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What do you look for in a new pup. Quality pup, or price? Do you check out Pedigrees, OFA certifications of parents? Or a "cute puppy" ?
Any breeder can sell a $400. pup, from his back yard. Who is willing to pay
$1800.00 to $2000.00 for a pup, from a quality line?
DaveB, Ohio
 

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One place to buy a brittany... Quail Hollow Kennel

That is mine as a pup sitting in the pachysandra and the leaves on the lead-in bar

 

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Depends on what you want to do with it.
If it's just going to be a "couch potato" then the local amish puppy mill dog will be just fine, albeit overpriced.

If it's going to be just a hunting dog, you don't need the dam and sire to be titled dogs. Usually pups can be picked up from a local game farm that occasionally will breed their working dogs. Most of these dogs are registered too.

BUT, if you're going to compete with your pup, you better do your homework. Show dogs are just that. Bred for conformation and not so much prey drive. However some are dual titled. That's a big deal for some breeders.

As for competing, If you plan just local competitions you can probably get a pup from proven dogs for around $1000.
Most of these breeders are very particular as to who their pups go to, and rightfully so.

Then you have to consider training. You think trapshooting is addicting.................
Good Luck!
 

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Over the years, I have learned to lean heavily on the background/breeding of the litter. Dogs that come from bench stock may have some hunting instinct, but it takes a lot more work to bring it out. I have also found that pups/dogs that come from kennels that also train will not waste their time on dogs that throw pups without drive and instinct. Look for strong conformation with a dog that will not break down with bad hips. Once you have a pup, feed it premium food, avoiding trips to the vet and other maladies that improperly fed dogs will tend to lapse into.
 

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Hunt with the breeding pair before you commit. A dog is a long time commitment which can be second guessed or reassured by doing due diligence. Training is up to you. You can screw up a good or great pup too.
 

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This is the $1M question, I’ve seen high$$ dogs that didn’t amount to much and backyard pups that wouldn’t quit in the field. Puppies are a crap shoot, even with all the precautions and indicators there’s still a lot of unknown. If you have the money and are intent on having a real competitor a finished dog is a more sure way to go. Of the three pups I’ve had I’ve been lucky with two, lots of instinct and drive and they did their best not to let me screw-em up. The third, a yellow lab I lost at 3yo to vestibular disease, 1000’s of hrs training and the loss of that bond was a crushing blow. Dogs period are a risk, but the reward can be huge, choose wisely, work hard and pray.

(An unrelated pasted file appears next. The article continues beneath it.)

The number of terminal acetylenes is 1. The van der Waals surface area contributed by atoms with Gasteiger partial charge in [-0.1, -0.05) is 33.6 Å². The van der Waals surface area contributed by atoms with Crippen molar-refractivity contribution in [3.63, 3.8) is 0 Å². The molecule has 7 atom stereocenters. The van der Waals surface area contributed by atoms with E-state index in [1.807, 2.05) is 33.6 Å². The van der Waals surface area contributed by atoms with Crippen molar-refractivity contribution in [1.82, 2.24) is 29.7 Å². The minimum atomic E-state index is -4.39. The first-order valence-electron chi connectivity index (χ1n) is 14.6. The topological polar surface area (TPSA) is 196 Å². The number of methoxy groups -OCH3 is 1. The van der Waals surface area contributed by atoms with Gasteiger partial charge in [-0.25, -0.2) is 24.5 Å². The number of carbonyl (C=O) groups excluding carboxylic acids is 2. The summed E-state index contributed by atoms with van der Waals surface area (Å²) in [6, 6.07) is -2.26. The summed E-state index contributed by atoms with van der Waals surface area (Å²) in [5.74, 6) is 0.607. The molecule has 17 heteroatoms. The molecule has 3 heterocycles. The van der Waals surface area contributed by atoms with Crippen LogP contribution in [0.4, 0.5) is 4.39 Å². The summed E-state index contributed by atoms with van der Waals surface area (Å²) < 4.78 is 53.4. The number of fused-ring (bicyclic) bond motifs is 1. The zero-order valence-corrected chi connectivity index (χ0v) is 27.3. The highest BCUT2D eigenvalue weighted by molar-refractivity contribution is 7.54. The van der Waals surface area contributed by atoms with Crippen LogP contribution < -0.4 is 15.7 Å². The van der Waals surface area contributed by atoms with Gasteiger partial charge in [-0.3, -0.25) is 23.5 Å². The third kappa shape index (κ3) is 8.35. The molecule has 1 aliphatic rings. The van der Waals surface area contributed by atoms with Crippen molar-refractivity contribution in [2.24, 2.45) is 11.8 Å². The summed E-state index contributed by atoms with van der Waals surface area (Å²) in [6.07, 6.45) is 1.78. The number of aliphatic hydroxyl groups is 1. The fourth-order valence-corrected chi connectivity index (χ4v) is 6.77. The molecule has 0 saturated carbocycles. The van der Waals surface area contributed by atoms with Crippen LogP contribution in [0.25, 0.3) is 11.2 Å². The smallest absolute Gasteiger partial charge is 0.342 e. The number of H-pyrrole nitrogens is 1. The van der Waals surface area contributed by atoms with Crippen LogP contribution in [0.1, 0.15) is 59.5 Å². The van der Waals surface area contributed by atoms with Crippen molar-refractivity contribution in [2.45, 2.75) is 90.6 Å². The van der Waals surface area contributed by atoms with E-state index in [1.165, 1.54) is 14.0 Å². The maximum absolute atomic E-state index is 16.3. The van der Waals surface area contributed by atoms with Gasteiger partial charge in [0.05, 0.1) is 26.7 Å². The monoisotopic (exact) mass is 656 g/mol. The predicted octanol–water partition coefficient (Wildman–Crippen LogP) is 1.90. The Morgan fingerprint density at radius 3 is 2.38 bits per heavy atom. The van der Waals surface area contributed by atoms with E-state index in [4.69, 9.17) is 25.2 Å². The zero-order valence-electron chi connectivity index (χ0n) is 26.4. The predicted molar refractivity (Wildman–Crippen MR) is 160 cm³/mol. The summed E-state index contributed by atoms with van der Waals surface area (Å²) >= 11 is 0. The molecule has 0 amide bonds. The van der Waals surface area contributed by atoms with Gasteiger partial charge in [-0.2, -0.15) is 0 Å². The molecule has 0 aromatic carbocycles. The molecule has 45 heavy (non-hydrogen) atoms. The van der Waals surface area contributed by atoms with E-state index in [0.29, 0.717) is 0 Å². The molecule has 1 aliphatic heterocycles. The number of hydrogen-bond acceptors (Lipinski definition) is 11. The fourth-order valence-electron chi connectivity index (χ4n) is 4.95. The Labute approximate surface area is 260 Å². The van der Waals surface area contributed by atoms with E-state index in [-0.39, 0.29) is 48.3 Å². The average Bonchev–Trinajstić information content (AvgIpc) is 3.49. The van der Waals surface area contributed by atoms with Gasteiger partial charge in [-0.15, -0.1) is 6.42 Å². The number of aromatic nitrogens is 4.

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I've always said it don't matter what you pay for the dog, get one you think will work for you. By the time ol' rufus gets to be 14 it don't matter whether you paid $5000 or $59 you'll have a lot more invested.
 

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I wanted a labrador, adult or puppy didn't matter just as long as it was a labrador female. A couple that was in the process of breeding a female labrador posted that they were starting to breed the dog. We ponied up a three hundred dollar deposit and waited for the puppy. The litter had three black males three yellow two females and a male and five chocolates three and two. We didn't want to spend another two hundred so chose one of the yellow females. September 1st I started to learn what kind of bird dog I have. At not quite nine months that first day the puppy showed blinding glimpses of bird dog. The Fourth time out on about the day she is nine months old she was all bird dog when her feet hit the ground where we hunted that day. She is very visual and locks onto doves in flight. Giving me a look if I don't shoot. I wanted a breed not a mutt. I am not going to show or trial the dog so I don't need the most expensive pedigree of trials dog. While I want a dog with hunting instincts seven or eight months out of the year all it is going to called on to do is be house dog. So a loveable couch potato is a plus. As long as the bird dog comes to life and we have fun hunting birds when the time is right? That is a win win situation!

So a couch potato with bird dog in it is what I am looking for when I pick a a new or another puppy. As nothing can be worse then a high strung dog that when not being a bird dog is just a problem on steroids. Parents that are happy couch potatos but effective hunting dogs are how I picked and will pick again a bird dog puppy!

Al
 
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